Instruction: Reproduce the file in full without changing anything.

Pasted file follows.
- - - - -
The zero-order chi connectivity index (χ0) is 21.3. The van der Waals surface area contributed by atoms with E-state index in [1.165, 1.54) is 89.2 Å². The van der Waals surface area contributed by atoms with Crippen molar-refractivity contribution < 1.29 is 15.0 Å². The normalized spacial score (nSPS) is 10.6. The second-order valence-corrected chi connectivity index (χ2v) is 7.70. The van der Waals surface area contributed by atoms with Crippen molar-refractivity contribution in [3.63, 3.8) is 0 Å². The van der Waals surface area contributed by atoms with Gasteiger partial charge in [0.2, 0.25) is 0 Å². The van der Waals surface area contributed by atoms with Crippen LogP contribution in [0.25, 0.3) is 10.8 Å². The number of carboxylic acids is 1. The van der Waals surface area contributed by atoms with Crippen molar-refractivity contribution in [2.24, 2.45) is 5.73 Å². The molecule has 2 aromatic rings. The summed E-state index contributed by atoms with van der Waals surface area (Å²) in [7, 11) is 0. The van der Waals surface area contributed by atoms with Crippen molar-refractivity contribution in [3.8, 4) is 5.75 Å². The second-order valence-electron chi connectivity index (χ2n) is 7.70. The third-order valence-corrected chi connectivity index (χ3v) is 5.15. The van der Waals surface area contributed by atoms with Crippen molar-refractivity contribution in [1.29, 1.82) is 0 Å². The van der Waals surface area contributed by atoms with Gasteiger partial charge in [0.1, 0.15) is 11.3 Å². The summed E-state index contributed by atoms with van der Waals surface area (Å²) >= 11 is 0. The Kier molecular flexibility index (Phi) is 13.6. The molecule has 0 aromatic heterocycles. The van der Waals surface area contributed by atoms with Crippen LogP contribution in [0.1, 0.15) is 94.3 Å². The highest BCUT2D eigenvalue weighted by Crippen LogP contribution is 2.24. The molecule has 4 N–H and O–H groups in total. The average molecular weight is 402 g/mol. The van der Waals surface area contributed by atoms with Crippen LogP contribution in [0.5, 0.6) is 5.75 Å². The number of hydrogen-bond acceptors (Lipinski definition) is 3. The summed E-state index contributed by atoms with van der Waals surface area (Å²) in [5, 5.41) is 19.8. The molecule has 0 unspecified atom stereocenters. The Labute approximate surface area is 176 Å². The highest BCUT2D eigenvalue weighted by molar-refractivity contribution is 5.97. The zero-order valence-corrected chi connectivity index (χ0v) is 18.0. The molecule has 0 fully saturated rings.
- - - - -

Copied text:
The zero-order chi connectivity index (χ0) is 21.3. The van der Waals surface area contributed by atoms with E-state index in [1.165, 1.54) is 89.2 Å². The van der Waals surface area contributed by atoms with Crippen molar-refractivity contribution < 1.29 is 15.0 Å². The normalized spacial score (nSPS) is 10.6. The second-order valence-corrected chi connectivity index (χ2v) is 7.70. The van der Waals surface area contributed by atoms with Crippen molar-refractivity contribution in [3.63, 3.8) is 0 Å². The van der Waals surface area contributed by atoms with Gasteiger partial charge in [0.2, 0.25) is 0 Å². The van der Waals surface area contributed by atoms with Crippen LogP contribution in [0.25, 0.3) is 10.8 Å². The number of carboxylic acids is 1. The van der Waals surface area contributed by atoms with Crippen molar-refractivity contribution in [2.24, 2.45) is 5.73 Å². The molecule has 2 aromatic rings. The summed E-state index contributed by atoms with van der Waals surface area (Å²) in [7, 11) is 0. The van der Waals surface area contributed by atoms with Crippen molar-refractivity contribution in [3.8, 4) is 5.75 Å². The second-order valence-electron chi connectivity index (χ2n) is 7.70. The third-order valence-corrected chi connectivity index (χ3v) is 5.15. The van der Waals surface area contributed by atoms with Crippen molar-refractivity contribution in [1.29, 1.82) is 0 Å². The van der Waals surface area contributed by atoms with Gasteiger partial charge in [0.1, 0.15) is 11.3 Å². The summed E-state index contributed by atoms with van der Waals surface area (Å²) >= 11 is 0. The Kier molecular flexibility index (Phi) is 13.6. The molecule has 0 aromatic heterocycles. The van der Waals surface area contributed by atoms with Crippen LogP contribution in [0.1, 0.15) is 94.3 Å². The highest BCUT2D eigenvalue weighted by Crippen LogP contribution is 2.24. The molecule has 4 N–H and O–H groups in total. The average molecular weight is 402 g/mol. The van der Waals surface area contributed by atoms with Crippen LogP contribution in [0.5, 0.6) is 5.75 Å². The number of hydrogen-bond acceptors (Lipinski definition) is 3. The summed E-state index contributed by atoms with van der Waals surface area (Å²) in [5, 5.41) is 19.8. The molecule has 0 unspecified atom stereocenters. The Labute approximate surface area is 176 Å². The highest BCUT2D eigenvalue weighted by molar-refractivity contribution is 5.97. The zero-order valence-corrected chi connectivity index (χ0v) is 18.0. The molecule has 0 fully saturated rings.